The aim of this study was to investigate the impact of a water protocol on the incidence of aspiration pneumonia in persons with cerebrovascular accident and dysphagia admitted to an acute neurologic rehabilitation setting. Retrospective chart review and cohort matching of persons with dysphagia admitted before and after the implementation of a water protocol were carried out. The incidence of aspiration pneumonia was higher in the cohort control group-those patients admitted during the years before the implementation of a water protocol. No persons with dysphagia who received water, even if known aspirators of thin liquids, developed aspiration pneumonia. Our findings support the premise that even in known thin liquid aspirators, offering water does not increase incidence of aspiration pneumonia.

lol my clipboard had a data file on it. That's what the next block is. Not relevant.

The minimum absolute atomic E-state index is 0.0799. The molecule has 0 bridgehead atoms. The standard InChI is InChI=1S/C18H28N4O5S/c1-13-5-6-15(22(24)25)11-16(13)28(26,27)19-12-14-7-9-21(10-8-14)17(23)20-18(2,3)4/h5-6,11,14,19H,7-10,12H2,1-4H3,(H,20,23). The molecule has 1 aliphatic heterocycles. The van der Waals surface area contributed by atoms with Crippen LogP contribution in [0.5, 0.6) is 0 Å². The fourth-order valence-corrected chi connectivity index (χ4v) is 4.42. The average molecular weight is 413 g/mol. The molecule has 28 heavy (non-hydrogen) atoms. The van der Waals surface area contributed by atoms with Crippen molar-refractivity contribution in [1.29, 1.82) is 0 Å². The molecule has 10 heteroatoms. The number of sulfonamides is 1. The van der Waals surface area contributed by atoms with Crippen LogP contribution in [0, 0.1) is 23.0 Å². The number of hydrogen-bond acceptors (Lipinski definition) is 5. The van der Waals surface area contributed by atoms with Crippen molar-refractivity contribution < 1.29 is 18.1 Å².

Gail Ramsberger, ScD CCC-SLP ANCDS, is the chair and an associate professor at the Department of Speech, Language & Hearing Science, University of Colorado, Boulder, CO.
Questions or comments about this article may be directed to Kimberly L. Frey, MS CCC-SLP CBIS, at Kim.Frey@ucdenver.edu. She is an instructor/fellow of the Neurobehavioral Disorders Program at the Department of Psychiatry, University of Colorado School of Medicine, Aurora, CO.